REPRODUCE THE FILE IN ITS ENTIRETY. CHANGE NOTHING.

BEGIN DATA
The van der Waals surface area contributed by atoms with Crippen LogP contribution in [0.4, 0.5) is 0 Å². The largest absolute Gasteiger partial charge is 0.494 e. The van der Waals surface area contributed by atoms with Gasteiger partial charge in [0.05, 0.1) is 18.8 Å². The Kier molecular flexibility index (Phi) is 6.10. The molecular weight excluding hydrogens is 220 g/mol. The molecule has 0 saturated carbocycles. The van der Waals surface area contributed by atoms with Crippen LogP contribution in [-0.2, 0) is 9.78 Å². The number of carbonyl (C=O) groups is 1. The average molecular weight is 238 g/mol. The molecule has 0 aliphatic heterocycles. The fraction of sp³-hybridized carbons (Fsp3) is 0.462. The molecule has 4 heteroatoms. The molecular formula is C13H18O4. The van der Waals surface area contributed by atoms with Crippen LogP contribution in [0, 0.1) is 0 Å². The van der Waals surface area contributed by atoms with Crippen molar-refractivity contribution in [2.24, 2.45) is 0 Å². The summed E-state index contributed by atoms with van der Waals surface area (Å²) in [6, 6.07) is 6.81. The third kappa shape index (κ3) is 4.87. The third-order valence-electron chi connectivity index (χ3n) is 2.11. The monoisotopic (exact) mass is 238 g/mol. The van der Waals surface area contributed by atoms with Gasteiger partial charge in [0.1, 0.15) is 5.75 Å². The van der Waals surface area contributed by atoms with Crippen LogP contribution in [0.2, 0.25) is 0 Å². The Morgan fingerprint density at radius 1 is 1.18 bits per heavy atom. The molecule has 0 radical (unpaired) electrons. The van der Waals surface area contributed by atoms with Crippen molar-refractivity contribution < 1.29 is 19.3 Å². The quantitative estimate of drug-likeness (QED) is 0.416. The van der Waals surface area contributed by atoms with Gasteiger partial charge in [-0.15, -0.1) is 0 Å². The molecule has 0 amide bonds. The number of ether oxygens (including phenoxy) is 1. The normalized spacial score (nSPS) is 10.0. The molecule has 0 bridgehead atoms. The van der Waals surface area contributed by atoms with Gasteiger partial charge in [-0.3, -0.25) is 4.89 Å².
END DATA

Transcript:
The van der Waals surface area contributed by atoms with Crippen LogP contribution in [0.4, 0.5) is 0 Å². The largest absolute Gasteiger partial charge is 0.494 e. The van der Waals surface area contributed by atoms with Gasteiger partial charge in [0.05, 0.1) is 18.8 Å². The Kier molecular flexibility index (Phi) is 6.10. The molecular weight excluding hydrogens is 220 g/mol. The molecule has 0 saturated carbocycles. The van der Waals surface area contributed by atoms with Crippen LogP contribution in [-0.2, 0) is 9.78 Å². The number of carbonyl (C=O) groups is 1. The average molecular weight is 238 g/mol. The molecule has 0 aliphatic heterocycles. The fraction of sp³-hybridized carbons (Fsp3) is 0.462. The molecule has 4 heteroatoms. The molecular formula is C13H18O4. The van der Waals surface area contributed by atoms with Crippen LogP contribution in [0, 0.1) is 0 Å². The van der Waals surface area contributed by atoms with Crippen molar-refractivity contribution in [2.24, 2.45) is 0 Å². The summed E-state index contributed by atoms with van der Waals surface area (Å²) in [6, 6.07) is 6.81. The third kappa shape index (κ3) is 4.87. The third-order valence-electron chi connectivity index (χ3n) is 2.11. The monoisotopic (exact) mass is 238 g/mol. The van der Waals surface area contributed by atoms with Gasteiger partial charge in [0.1, 0.15) is 5.75 Å². The van der Waals surface area contributed by atoms with Crippen LogP contribution in [0.2, 0.25) is 0 Å². The Morgan fingerprint density at radius 1 is 1.18 bits per heavy atom. The molecule has 0 radical (unpaired) electrons. The van der Waals surface area contributed by atoms with Crippen molar-refractivity contribution < 1.29 is 19.3 Å². The quantitative estimate of drug-likeness (QED) is 0.416. The van der Waals surface area contributed by atoms with Gasteiger partial charge in [-0.15, -0.1) is 0 Å². The molecule has 0 amide bonds. The number of ether oxygens (including phenoxy) is 1. The normalized spacial score (nSPS) is 10.0. The molecule has 0 bridgehead atoms. The van der Waals surface area contributed by atoms with Gasteiger partial charge in [-0.3, -0.25) is 4.89 Å².